US agency releases privacy ‘best practices’ for drone use

The National Telecommunications & Information Administration released Thursday a list of voluntary privacy best practices for commercial and non-commercial drone users, in the wake of concerns that drones could encroach on individual privacy and open a new front in the collection of personal data for commercial use.

The privacy guidance, arrived at in consensus with drone organizations and companies like Amazon and Google’s parent Alphabet, recommends that drone operators who collect personal data should have a privacy policy that explains what personally identifiable information they will collect, for what purpose the data is collected and if it will be shared with others, including in response to requests from law enforcement agencies.

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Got privacy? If you use Twitter or a smartphone, maybe not so much

The notion of online privacy has been greatly diminished in recent years, and just this week two new studies confirm what to many minds is already a dismal picture.

First, a study reported on Monday by Stanford University found that smartphone metadata—information about calls and text messages, such as time and length—can reveal a surprising amount of personal detail.

To investigate their topic, the researchers built an Android app and used it to retrieve the metadata about previous calls and text messages—the numbers, times, and lengths of communications—from more than 800 volunteers’ smartphone logs. In total, participants provided records of more than 250,000 calls and 1.2 million texts.

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Senators will introduce a bill to limit government hacking warrants

A U.S. senator will introduce legislation to roll back new court rules that allow judges to give law enforcement agencies the authority to remotely hack computers.

Senator Ron Wyden, an Oregon Democrat, will introduce a bill that would reverse a court procedure rules change, approved by the U.S. Supreme Court last month, that would allow lower judges to issue remote hacking warrants.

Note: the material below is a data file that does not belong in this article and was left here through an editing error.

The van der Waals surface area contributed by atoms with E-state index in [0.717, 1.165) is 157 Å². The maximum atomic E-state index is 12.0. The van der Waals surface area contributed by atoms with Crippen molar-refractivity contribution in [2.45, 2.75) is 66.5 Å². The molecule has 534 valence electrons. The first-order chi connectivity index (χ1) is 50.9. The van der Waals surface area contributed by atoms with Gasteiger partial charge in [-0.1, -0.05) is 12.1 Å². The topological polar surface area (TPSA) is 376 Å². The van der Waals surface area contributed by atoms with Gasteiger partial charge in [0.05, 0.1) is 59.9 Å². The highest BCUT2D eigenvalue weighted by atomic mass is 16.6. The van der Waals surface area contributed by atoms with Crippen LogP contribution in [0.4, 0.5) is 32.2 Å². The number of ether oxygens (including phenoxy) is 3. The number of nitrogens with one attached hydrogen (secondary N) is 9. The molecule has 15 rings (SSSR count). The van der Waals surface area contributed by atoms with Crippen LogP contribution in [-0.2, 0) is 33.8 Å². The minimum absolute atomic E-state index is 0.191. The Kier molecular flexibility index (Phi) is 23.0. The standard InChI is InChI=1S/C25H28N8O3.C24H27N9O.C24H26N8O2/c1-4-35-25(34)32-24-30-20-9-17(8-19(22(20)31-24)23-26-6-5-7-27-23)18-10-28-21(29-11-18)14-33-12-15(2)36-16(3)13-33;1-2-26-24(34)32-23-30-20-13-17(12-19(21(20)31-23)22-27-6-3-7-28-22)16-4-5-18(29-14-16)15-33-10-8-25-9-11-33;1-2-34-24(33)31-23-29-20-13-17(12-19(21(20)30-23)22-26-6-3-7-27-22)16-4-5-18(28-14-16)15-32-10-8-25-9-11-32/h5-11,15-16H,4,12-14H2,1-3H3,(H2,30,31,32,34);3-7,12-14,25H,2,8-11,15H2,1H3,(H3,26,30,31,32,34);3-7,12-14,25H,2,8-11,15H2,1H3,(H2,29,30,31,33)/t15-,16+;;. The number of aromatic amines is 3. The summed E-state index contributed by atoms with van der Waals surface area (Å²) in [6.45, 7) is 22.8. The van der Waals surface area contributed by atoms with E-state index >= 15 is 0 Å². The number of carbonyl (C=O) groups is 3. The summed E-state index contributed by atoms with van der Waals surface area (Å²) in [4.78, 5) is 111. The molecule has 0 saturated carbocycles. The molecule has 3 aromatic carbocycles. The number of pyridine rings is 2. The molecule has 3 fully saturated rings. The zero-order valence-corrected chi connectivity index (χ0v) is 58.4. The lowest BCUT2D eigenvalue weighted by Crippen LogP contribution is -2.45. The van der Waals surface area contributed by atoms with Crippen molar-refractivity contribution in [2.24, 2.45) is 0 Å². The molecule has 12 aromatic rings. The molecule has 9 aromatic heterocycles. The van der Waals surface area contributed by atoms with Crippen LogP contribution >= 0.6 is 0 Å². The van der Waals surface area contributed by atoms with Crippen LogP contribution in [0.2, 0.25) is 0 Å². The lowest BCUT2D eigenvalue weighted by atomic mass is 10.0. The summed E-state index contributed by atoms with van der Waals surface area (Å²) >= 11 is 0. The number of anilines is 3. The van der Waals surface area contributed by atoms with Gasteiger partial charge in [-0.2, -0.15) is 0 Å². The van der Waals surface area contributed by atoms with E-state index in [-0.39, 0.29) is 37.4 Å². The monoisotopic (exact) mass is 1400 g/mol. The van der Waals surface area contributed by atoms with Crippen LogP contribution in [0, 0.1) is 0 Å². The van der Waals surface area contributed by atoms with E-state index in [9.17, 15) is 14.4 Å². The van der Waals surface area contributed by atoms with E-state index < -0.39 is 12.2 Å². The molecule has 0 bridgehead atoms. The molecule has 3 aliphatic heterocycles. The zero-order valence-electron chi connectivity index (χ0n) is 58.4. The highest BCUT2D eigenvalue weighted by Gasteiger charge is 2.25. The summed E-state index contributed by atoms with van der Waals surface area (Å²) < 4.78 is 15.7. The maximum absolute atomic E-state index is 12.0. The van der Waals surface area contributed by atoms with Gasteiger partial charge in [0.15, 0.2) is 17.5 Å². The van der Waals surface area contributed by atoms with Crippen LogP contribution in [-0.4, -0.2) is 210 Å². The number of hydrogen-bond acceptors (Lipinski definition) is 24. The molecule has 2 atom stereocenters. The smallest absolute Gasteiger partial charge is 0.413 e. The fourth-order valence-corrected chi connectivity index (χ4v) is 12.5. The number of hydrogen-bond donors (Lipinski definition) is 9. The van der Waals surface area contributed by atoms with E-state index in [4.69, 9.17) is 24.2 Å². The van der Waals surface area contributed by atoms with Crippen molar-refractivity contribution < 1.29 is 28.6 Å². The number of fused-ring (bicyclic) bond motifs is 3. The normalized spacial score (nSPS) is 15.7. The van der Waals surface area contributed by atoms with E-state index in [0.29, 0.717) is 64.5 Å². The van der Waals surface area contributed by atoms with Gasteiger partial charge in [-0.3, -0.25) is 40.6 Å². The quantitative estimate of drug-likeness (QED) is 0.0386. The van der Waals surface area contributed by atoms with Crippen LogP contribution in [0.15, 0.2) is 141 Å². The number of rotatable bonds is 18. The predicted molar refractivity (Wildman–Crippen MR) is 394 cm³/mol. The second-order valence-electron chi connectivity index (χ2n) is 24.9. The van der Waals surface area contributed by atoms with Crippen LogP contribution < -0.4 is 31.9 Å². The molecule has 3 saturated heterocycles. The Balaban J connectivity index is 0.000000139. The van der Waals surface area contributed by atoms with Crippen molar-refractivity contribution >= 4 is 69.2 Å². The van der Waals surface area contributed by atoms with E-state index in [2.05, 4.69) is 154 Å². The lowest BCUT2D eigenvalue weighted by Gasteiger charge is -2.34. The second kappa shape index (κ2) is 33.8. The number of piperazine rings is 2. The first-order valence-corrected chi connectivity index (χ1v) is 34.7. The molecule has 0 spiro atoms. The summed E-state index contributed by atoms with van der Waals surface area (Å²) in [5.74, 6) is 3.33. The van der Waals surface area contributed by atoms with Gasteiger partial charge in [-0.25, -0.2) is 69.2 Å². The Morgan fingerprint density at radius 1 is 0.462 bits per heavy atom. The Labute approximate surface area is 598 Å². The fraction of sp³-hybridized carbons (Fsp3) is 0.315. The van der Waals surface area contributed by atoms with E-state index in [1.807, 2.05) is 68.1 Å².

The rules change, requested by the Department of Justice, expands the geographical reach of police hacking powers beyond local court jurisdictions now allowed through court-ordered warrants. Previously, the Federal Rules of Criminal Procedure prohibited a federal judge from issuing a search warrant outside his or her district.

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Opera’s launched an iOS app to expand its free, unlimited, ad-blocking VPN

This story was updated with further information about the user data collected by the app.

Opera Software takes its VPN campaign to iOS with a free, unlimited virtual private network app. Launched Monday, the new app follows Opera’s debut in late April of a free, built-in virtual private network in the beta version of its PC and Mac browsers. Opera’s VPN services are offered by SurfEasy, a Canadian VPN provider that Opera acquired in early 2015.

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Google turns on HTTPS for all Blogspot blogs

All blogs hosted on Google's blogspot.com domain can now be accessed over an encrypted HTTPS connection. This puts more control into the hands of blog readers who value privacy. Google started offering users of its Blogger service the option to swi...
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Microsoft’s CEO explains why his company sued the U.S. government

Microsoft surprised the world last month when it filed a lawsuit against the U.S. Department of Justice, alleging that the frequent practice of attaching gag orders to search warrants for customer data violates the U.S. Constitution.

On Monday, CEO Satya Nadella told a group of tech luminaries why the company did so: Microsoft has a strong view on its privacy promises to users, and the company will fight to prevent government overreach that, in its view, compromises the principles of privacy. 

Governments have a compelling need to help preserve public safety, but Microsoft wants to make sure that users’ privacy is also preserved, Nadella said. 

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